40027=PROJCS["HBKNO27",GEOGCS["WGS 84",DATUM["WGS_1984",SPHEROID["WGS 84",6378137,298.257223563,AUTHORITY["EPSG","7030"]],AUTHORITY["EPSG","6326"]],PRIMEM["Greenwich",0],UNIT["degree",0.0174532925199433],AUTHORITY["EPSG","4326"]],PROJECTION["Transverse_Mercator"],PARAMETER["latitude_of_origin",0],PARAMETER["central_meridian",27],PARAMETER["scale_factor",1],PARAMETER["false_easting",0],PARAMETER["false_northing",0],UNIT["metre",1,AUTHORITY["EPSG","40027"]]]
40029=PROJCS["HBKNO29",GEOGCS["WGS 84",DATUM["WGS_1984",SPHEROID["WGS 84",6378137,298.257223563,AUTHORITY["EPSG","7030"]],AUTHORITY["EPSG","6326"]],PRIMEM["Greenwich",0],UNIT["degree",0.0174532925199433],AUTHORITY["EPSG","4326"]],PROJECTION["Transverse_Mercator"],PARAMETER["latitude_of_origin",0],PARAMETER["central_meridian",29],PARAMETER["scale_factor",1],PARAMETER["false_easting",0],PARAMETER["false_northing",0],UNIT["metre",1,AUTHORITY["EPSG","40029"]]]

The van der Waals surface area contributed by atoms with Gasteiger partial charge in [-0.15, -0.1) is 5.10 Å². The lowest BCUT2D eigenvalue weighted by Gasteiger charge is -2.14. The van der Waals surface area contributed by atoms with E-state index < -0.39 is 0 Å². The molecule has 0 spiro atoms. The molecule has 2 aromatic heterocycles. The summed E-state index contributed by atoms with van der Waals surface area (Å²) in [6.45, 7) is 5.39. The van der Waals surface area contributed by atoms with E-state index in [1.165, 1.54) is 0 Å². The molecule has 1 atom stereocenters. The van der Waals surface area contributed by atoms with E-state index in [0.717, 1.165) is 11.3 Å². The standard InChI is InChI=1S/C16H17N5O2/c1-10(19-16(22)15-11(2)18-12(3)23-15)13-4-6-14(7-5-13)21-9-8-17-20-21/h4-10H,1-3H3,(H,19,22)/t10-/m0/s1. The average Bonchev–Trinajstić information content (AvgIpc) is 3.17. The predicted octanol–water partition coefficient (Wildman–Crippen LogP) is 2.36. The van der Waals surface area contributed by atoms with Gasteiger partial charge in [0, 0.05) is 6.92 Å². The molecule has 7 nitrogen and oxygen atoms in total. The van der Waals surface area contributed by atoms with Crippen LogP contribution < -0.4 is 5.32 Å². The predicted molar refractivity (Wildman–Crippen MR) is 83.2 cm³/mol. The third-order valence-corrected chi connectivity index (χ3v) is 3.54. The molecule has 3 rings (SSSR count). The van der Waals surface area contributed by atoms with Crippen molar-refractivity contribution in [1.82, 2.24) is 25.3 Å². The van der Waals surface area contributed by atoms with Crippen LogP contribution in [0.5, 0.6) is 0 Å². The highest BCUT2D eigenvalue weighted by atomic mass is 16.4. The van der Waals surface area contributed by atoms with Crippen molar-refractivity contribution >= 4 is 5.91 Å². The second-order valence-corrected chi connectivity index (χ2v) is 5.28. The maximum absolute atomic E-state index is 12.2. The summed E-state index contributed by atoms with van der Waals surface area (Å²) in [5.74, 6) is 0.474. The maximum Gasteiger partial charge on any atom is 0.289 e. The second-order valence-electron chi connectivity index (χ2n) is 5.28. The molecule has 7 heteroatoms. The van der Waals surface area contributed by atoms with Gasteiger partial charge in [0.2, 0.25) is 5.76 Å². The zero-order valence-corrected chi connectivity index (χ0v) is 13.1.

40031=PROJCS["HBKNO31",GEOGCS["WGS 84",DATUM["WGS_1984",SPHEROID["WGS 84",6378137,298.257223563,AUTHORITY["EPSG","7030"]],AUTHORITY["EPSG","6326"]],PRIMEM["Greenwich",0],UNIT["degree",0.0174532925199433],AUTHORITY["EPSG","4326"]],PROJECTION["Transverse_Mercator"],PARAMETER["latitude_of_origin",0],PARAMETER["central_meridian",31],PARAMETER["scale_factor",1],PARAMETER["false_easting",0],PARAMETER["false_northing",0],UNIT["metre",1,AUTHORITY["EPSG","40031"]]]
40033=PROJCS["HBKNO33",GEOGCS["WGS 84",DATUM["WGS_1984",SPHEROID["WGS 84",6378137,298.257223563,AUTHORITY["EPSG","7030"]],AUTHORITY["EPSG","6326"]],PRIMEM["Greenwich",0],UNIT["degree",0.0174532925199433],AUTHORITY["EPSG","4326"]],PROJECTION["Transverse_Mercator"],PARAMETER["latitude_of_origin",0],PARAMETER["central_meridian",33],PARAMETER["scale_factor",1],PARAMETER["false_easting",0],PARAMETER["false_northing",0],UNIT["metre",1,AUTHORITY["EPSG","40033"]]]